This dish could have been called "Rich Man's Pork and Beans." The cicerchie (a type of bean) reminded me of lentils. The sauce had meaty undertones and salty overtones. I didn't think it made sense to serve such a large piece of fegatelli (pork liver) as an entree when we'd already had several pates as an appetizer (but maybe that's because I'm a closeted vegetarian). Though many of the dishes contained meat, Cube managed to accomodate the vegetarians at the event (telling the restaurant in advance helps). Sprout Creek Farm describes their toussaint cheese as being sharp in taste and having a lasting finish. The cheese had to have been in the sauce, but it wasn't noticeable.

White wine poached D'anjou pears filled with Westfield Farm classic blue and mascarpone mousse, toasted pistachios and fresh cranberry puree

Westfield Farm's classic blue is a smooth goat cheese injected with Roquefort mold. Mixed with mascarpone, its flavor becomes very delicate. The cranberry sauce wasn't as tart as one might expect, but had a sweetness more like raspberry. The cheese seemed out of place because I'm not accustomed to eating unsweetened cheeses in desserts.

Fresh Westfield Farm goat cheese & Valrhona chocolate pudding & raspberries

Two desserts! We got two desserts!

The use of cheese in the velvety pudding was subtle, imparting a slight tang while making the dish weightier and smoother than a typical pudding. This dessert was one of the highlights of the evening.

Overall, what most impressed me about Cube's food was their attention to texture. All food has texture, of course, but very rarely does food have a texture so joyously unexpected as Cube's weightless grilled cheese, delicate pates, and flawless pudding. The sweet corn ravioli at Melisse that bursts the moment it hits your tongue is the only other dish I can think of that compares.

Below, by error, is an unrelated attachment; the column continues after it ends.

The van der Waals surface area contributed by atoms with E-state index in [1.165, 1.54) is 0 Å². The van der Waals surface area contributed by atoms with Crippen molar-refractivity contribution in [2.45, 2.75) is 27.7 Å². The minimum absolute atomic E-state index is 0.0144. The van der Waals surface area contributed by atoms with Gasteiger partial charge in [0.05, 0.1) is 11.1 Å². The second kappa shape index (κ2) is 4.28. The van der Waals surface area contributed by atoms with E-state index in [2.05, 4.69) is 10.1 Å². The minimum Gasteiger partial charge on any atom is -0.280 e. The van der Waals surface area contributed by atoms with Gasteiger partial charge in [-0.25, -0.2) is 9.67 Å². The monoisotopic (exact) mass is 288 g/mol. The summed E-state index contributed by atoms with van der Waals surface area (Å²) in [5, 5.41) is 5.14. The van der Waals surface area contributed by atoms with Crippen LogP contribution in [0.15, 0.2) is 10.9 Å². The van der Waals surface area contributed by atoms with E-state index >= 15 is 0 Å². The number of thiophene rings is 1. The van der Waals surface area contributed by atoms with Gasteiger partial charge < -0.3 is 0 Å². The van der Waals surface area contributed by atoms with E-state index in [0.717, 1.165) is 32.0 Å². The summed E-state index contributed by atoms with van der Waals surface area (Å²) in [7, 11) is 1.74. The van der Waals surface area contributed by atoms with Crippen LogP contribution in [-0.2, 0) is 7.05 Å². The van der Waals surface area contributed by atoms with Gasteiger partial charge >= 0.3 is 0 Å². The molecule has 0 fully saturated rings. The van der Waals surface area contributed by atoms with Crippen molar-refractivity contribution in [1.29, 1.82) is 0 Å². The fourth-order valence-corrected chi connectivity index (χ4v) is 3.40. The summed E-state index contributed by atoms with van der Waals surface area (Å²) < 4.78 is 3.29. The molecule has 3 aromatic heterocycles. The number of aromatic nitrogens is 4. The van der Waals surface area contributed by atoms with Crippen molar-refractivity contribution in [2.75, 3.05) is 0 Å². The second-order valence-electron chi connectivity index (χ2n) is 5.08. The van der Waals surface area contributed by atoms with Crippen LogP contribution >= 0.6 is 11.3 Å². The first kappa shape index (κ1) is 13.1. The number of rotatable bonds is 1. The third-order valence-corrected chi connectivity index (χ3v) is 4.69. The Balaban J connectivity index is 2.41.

Both nights benefitted Slow Food in Schools, a project designed to help children develop an appreciation for real, wholesome food and an understanding of sustainable food practices. The program provides enjoyable hands-on food experiences for kids while teaching them a healthy and delicious way to eat. Cecily Upton, National Program Coordinator for Slow Food in Schools, attended and spoke about the program. The event raised over $3,000 for this program.

Overall, I enjoyed this event. I always want to learn about the food I eat, and I rarely get the chance to do so while I'm consuming it. The cheese wasn't always as dominant in the dishes as I was expecting given the evening's theme, but I found myself fantasizing about my next visit to Cube even before I left the restaurant -- my next flight of cheese, plate of squash ravioli, and cup of chocolate pudding. While I don't really possess the patience or social skills required for events like Maker Nights, it was a worthwhile experience that I would recommend to others.

615 North La Brea
Los Angeles, CA 90036
Cube Website
Cube on Urbanspoon

1 comment:

Chubbypanda said...

Now we're talking. I can't wait for their next Maker's Night.

- Chubbypanda